• Photo by Kobby Mendez on Unsplash

The corona crisis is leading to a change in mobility in many places. This is mainly happening in cities, where people are adapting their daily commute to the crisis and switching to the bicycle. This is a very sustainable form of mobility for health and the environment, to which the traffic planners in Bogotá have responded brilliantly.

117 kilometers of new cycle paths

More than a month ago, when the turbulence surrounding the corona crisis was just beginning, the Colombian capital Bogotá already recognized this change and set up 117 kilometers of additional bicycle paths. They simply separated one lane from a large, six-lane road, for example, and reserved it for bicycles. The result was a so-called “pop-up cycle path”. These are cycle paths created at very short notice, which do not require a great deal of administration.

In general, cycle paths are nothing new for Bogota. Even before the Corona crisis, the city had a large, 550-kilometer-long network of cycle paths and, with David Uniman, even a “bicycle manager” in the city administration. However, the normal, permanently installed cycle paths are not wide enough to meet the sudden increase in demand and to provide cyclists with a sufficiently large distance between them.  On some bridges and crossings, which were previously impassable for bicycles, there are now also cycle paths.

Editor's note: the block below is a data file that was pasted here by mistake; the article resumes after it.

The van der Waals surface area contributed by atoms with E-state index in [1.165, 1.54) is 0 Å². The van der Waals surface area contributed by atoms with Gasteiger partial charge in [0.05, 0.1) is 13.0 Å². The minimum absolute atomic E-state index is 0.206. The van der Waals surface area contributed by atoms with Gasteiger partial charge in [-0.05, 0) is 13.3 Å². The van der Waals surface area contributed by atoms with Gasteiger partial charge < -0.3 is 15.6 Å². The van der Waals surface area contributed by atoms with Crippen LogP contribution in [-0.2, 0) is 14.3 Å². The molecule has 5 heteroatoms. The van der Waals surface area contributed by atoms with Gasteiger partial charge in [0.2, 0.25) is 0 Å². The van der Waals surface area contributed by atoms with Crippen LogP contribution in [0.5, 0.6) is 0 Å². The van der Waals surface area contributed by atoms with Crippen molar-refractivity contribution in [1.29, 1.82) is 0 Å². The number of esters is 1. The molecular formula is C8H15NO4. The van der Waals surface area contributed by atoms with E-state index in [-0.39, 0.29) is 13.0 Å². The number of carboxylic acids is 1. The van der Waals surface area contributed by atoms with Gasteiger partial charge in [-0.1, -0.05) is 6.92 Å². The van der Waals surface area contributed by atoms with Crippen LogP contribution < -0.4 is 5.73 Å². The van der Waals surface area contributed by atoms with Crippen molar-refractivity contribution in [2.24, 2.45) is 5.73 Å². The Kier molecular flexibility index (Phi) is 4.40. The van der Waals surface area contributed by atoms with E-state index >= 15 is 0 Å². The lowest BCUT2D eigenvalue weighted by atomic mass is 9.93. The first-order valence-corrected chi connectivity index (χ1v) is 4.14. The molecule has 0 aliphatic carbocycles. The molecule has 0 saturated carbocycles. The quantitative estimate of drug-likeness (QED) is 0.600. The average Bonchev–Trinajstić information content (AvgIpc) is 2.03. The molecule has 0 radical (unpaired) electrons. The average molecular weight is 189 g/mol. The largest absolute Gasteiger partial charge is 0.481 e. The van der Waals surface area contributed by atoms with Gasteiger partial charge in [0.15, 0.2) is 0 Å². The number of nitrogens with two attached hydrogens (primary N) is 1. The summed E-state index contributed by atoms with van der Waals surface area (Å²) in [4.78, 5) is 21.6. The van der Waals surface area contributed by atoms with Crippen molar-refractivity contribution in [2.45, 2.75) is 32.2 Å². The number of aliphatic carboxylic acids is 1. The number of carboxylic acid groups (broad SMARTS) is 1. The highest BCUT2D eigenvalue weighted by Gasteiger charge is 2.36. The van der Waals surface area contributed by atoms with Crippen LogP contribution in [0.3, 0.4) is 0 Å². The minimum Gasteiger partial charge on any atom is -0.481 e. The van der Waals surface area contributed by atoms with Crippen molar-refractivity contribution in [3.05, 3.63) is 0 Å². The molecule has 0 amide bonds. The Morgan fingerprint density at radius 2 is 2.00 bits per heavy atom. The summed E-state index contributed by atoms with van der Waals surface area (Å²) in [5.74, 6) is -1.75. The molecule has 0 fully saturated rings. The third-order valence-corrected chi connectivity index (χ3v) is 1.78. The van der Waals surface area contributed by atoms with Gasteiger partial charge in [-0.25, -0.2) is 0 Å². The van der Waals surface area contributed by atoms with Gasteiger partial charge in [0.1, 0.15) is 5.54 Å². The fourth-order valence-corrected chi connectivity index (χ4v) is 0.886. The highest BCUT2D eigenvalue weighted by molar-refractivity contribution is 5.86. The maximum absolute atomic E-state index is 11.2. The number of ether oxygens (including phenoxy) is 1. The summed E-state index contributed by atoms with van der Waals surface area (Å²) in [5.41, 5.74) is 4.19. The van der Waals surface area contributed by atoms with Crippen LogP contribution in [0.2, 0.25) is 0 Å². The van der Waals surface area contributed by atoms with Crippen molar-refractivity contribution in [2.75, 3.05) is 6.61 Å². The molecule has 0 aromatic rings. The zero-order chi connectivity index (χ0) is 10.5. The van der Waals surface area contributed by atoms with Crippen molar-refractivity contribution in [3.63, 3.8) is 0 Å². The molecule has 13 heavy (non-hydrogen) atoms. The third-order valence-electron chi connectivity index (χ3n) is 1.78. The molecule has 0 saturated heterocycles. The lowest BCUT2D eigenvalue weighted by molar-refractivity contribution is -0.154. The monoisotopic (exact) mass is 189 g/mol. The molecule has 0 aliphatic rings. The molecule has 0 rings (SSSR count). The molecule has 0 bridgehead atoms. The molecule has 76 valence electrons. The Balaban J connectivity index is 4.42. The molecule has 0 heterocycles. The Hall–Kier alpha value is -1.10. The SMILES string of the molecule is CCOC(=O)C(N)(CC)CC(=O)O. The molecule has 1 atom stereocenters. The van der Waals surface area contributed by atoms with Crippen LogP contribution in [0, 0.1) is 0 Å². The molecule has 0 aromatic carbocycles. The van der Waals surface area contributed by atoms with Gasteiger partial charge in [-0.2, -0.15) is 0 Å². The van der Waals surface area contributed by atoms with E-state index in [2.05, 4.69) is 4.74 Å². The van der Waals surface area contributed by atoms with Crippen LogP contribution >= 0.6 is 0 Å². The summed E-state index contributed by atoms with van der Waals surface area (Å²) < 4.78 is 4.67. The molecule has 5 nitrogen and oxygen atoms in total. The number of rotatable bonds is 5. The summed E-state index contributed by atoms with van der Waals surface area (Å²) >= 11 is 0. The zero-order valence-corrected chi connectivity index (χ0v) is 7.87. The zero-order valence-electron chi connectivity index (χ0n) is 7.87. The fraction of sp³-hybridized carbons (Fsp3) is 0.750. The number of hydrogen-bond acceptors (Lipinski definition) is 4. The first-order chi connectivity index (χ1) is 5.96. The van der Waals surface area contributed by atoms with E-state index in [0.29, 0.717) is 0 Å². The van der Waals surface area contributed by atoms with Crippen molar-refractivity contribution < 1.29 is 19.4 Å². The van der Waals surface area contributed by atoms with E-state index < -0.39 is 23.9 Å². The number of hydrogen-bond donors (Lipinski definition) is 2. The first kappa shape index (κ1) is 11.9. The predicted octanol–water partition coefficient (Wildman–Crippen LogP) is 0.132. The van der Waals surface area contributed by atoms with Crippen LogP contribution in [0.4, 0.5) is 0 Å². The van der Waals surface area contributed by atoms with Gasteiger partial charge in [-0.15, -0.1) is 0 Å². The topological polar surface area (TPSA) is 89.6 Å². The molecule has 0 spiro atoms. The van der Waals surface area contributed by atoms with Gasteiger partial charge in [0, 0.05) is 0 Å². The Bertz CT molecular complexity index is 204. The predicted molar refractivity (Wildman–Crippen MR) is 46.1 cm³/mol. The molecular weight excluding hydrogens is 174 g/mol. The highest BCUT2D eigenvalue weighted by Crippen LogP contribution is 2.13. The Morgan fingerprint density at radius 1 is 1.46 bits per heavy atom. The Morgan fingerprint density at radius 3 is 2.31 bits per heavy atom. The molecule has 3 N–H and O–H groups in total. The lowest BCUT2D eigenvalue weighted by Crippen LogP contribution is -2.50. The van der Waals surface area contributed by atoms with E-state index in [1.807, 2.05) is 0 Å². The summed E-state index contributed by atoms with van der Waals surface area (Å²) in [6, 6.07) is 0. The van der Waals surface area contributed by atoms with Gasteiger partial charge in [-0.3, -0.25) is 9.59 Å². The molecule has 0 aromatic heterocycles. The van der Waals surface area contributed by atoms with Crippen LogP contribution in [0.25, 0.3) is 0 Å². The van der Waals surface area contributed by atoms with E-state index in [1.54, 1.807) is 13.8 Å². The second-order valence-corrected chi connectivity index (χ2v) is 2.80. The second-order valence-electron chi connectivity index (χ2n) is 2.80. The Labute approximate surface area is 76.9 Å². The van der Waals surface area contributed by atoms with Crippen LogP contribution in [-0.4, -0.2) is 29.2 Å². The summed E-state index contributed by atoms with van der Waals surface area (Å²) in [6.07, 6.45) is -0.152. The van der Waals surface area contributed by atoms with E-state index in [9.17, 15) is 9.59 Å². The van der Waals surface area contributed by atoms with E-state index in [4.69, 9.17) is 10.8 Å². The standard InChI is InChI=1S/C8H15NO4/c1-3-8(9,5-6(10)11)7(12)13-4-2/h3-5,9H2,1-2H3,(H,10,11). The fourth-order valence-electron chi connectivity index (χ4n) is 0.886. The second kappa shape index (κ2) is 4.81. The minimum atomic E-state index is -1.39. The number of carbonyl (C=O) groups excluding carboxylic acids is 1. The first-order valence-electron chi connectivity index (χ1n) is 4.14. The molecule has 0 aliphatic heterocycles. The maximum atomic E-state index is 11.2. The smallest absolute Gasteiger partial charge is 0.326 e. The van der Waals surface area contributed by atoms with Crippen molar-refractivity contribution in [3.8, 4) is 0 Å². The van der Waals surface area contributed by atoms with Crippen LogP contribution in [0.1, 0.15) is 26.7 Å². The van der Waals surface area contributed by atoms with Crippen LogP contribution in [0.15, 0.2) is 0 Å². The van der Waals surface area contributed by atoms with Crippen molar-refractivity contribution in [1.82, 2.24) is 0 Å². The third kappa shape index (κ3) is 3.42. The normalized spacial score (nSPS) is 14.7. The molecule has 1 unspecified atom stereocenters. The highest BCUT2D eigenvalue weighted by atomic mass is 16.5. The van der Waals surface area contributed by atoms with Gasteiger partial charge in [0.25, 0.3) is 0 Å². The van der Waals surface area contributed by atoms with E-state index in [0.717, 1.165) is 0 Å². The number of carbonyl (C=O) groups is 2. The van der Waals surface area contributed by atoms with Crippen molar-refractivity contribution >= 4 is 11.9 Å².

“Pop-Up” within one day

As the word pop-up already suggests, the new cycle paths are literally “popped” out of the ground. Everything went very quickly in Bogotá because the basic logistics already existed and the decision was quickly made by the city administration, headed by the mayor Claudia López Hernández. Bogotá regularly organizes the Ciclovía and closes 124 kilometers of road on Sundays to open them exclusively for bicycles and other sporting activities. All “pop-up changes” were planned within one Sunday and after only one more day everything was already implemented.

The inhabitants of Bogota reacted very positively to the additional cycle paths, as most of the adjustments were already known anyway. Many people, who normally travel around the city by bus, now take the bike. The changes are also intended for exactly these people. In Bogotá it is normal that already at five o’clock in the early morning, up to 200 people commute to work in only one bus, which is no longer possible due to the social distancing.

Long-term preservation

Shortly after the new pop-up cycle paths were set up, the Colombian government imposed a general curfew. Due to the restrictions on freedom of movement, it is of course difficult to quantify how much the bicycle traffic has finally increased, but it is clearly noticeable that more people are now cycling. There are initial estimates from the city administration that in the days before the curfew, bicycle traffic had increased by 70 percent. There are plans to maintain at least some of the cycle paths after the end of the corona crisis. A fundamental change in daily mobility is expected there.

The approximately 10 million inhabitants of Bogotá would also benefit from the long-term maintenance of the pop-up cycle paths away from Corona. The city has an increasing smog problem, with around 2,000 people dying of respiratory diseases every year.